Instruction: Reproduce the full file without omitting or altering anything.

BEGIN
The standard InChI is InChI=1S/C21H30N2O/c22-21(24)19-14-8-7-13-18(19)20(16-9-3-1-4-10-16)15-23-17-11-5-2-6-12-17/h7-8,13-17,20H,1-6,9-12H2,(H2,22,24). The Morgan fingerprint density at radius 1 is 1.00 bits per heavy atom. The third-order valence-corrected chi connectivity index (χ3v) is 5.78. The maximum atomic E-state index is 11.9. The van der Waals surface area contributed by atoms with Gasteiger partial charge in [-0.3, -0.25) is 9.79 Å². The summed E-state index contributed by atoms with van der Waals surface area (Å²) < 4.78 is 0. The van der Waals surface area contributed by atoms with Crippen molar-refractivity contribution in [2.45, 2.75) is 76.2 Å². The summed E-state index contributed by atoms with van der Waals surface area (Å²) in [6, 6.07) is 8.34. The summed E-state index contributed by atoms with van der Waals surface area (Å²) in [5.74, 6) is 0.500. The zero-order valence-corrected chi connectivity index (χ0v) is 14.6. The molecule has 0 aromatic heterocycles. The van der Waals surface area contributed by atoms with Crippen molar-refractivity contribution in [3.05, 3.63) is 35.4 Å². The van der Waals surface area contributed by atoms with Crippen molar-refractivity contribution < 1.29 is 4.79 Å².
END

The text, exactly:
The standard InChI is InChI=1S/C21H30N2O/c22-21(24)19-14-8-7-13-18(19)20(16-9-3-1-4-10-16)15-23-17-11-5-2-6-12-17/h7-8,13-17,20H,1-6,9-12H2,(H2,22,24). The Morgan fingerprint density at radius 1 is 1.00 bits per heavy atom. The third-order valence-corrected chi connectivity index (χ3v) is 5.78. The maximum atomic E-state index is 11.9. The van der Waals surface area contributed by atoms with Gasteiger partial charge in [-0.3, -0.25) is 9.79 Å². The summed E-state index contributed by atoms with van der Waals surface area (Å²) < 4.78 is 0. The van der Waals surface area contributed by atoms with Crippen molar-refractivity contribution in [2.45, 2.75) is 76.2 Å². The summed E-state index contributed by atoms with van der Waals surface area (Å²) in [6, 6.07) is 8.34. The summed E-state index contributed by atoms with van der Waals surface area (Å²) in [5.74, 6) is 0.500. The zero-order valence-corrected chi connectivity index (χ0v) is 14.6. The molecule has 0 aromatic heterocycles. The van der Waals surface area contributed by atoms with Crippen molar-refractivity contribution in [3.05, 3.63) is 35.4 Å². The van der Waals surface area contributed by atoms with Crippen molar-refractivity contribution < 1.29 is 4.79 Å².